External HD or Internal in a Enclosure?


Well I was thinking about buying http://www.newegg.com/Product/Product.aspx?Item=N82E16822136505 .

Should I buy that or an Internal HD and enclosure? They are about the same price total. Is there any real difference?

6 answers Last reply
More about external internal enclosure
  1. Just that with the external you have portability, and, when turned off it cannot be affected by anything that happens to your system, depends on how you use the technology..:)
  2. If what you want is removable storage, I have had great success with "internal HDs and an enclosure." I have two 5.25" bays on my PC with Kingwin KF-1000 SATA enclosures. When I do a backup, or use data on a removable hard drive, I just slot it into the bay, no tray needed. When I'm done, I take it out, and no PC failure short of setting my house on fire can touch my backups.
    Right now I have ten bare "internal" HDDs sitting in a padded anti-static case. I can get any one of them up and running at full speed in less than a minute. With Win7, I can then remove them without shutting down the system.

    So if this was your goal, I recommend some sort of internal bay that accepts a bare SATA drive. I find these to be more convenient than the dock style, which is cooler-looking but leaves the drive vulnerable to being knocked off my desk.

    Product links:

    What I use: http://www.newegg.com/Product/Product.aspx?Item=N82E16817990001&Tpk=kingwin%20kf1000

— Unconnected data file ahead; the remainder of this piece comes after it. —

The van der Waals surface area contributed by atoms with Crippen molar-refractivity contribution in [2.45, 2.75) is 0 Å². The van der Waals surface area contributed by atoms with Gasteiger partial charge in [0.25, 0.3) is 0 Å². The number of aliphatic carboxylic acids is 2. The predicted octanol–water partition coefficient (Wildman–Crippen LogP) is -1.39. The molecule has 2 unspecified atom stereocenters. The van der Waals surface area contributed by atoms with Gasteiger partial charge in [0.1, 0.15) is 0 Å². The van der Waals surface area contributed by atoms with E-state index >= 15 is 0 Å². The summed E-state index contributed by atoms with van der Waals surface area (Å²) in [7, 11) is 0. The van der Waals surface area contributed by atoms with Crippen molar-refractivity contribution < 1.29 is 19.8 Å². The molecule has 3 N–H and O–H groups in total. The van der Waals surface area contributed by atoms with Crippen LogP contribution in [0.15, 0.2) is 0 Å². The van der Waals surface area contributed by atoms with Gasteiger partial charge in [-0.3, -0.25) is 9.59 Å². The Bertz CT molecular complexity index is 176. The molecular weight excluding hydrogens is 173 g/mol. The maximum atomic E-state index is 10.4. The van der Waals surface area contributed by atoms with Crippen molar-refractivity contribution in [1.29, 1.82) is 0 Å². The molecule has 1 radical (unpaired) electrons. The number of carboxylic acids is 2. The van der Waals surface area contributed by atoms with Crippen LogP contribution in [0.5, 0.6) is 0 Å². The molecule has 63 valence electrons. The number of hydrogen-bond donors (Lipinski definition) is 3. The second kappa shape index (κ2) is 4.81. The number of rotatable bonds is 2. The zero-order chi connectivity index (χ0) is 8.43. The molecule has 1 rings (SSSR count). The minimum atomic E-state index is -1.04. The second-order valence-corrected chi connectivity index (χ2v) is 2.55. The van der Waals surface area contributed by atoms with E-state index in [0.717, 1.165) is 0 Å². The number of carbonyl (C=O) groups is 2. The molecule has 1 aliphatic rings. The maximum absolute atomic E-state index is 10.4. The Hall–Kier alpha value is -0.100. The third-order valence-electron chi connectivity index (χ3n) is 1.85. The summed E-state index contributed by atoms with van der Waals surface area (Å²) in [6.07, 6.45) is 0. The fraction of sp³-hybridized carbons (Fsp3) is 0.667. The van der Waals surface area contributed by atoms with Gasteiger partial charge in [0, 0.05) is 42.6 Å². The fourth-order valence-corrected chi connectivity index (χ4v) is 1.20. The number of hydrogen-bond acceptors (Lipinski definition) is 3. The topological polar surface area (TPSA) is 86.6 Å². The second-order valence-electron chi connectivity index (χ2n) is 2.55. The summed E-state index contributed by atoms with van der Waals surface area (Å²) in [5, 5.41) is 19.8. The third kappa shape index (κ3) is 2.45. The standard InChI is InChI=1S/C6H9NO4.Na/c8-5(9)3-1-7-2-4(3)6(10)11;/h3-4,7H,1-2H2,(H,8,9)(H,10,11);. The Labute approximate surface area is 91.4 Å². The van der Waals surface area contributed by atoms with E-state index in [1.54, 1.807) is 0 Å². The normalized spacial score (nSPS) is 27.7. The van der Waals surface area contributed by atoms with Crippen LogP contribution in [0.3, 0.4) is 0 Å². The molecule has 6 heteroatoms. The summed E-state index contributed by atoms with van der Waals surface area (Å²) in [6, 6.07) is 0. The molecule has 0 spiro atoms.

Better, because it also takes 2.5" drives: http://kingwin.com/products/cate/mobile/racks/kf_252_bk.asp
    Sexier but more fragile, in my opinion: http://www.newegg.com/Product/Product.aspx?Item=N82E16817735006&cm_re=esata_dock-_-17-735-006-_-Product
    Extreme storage for external drives when not in use: http://www.turtlecase.com/ProductDetails.aspx?productid=36&directoryid=-1&ctrl=productdetails
  3. Hey, my links don't show up as links! Sorry, but the top 2 are worth looking at anyway if I understood what you are after.
  4. An external HD is just an internal drive in an enclosure with a brand stuck on it. No difference but price. I would suggest getting a drive and popping it in an enclosure yourself, at least that way you know that the drive is a quality one. Look at the Caviar Green drives from WD.
  5. I had several external drives in self-bought enclosures I used for archiving and backing up data. When it came time to upgrade to USB 3.0 I decided that rather than buying new enclosures for all of them I'd just buy a hard drive dock instead. Something like this:


    The advantage of this is that you can simply buy bare internal drives and not spend money on an enclosure for each one. The downside is that you need a way to protect the bare drives - I wrap them in bubble wrap and put them into sealable plastic food containers that are just a bit larger than the drives. This actually gives them more shock protection than they'd get in a standard external enclosure.

    A big advantage for me is that the bare desktop drives in bubble wrap fit into my bank's safety deposit box for offsite backup. Until I started using them I had to keep my offsite backup on external 2.5" drives/enclosures which have a lot less capacity.
  6. Hey honkeytot,

    Here are couple more things to consider as well:

    1. If you purchase an internal drive you will be able to use an enclosure to easily swap them out with a new one at any time, especially once it is filled. You can't do it with just an external device. Also, there are many removable enclosures that make it easy to carry around too!

    2. With external devices, you may or may not be able to have the choice of multiple interfaces, which is handy and/or faster at times if you were to use one.

    These are a couple points to add to with what everyone else had mentioned.

    Hope this adds some more insight to your question!
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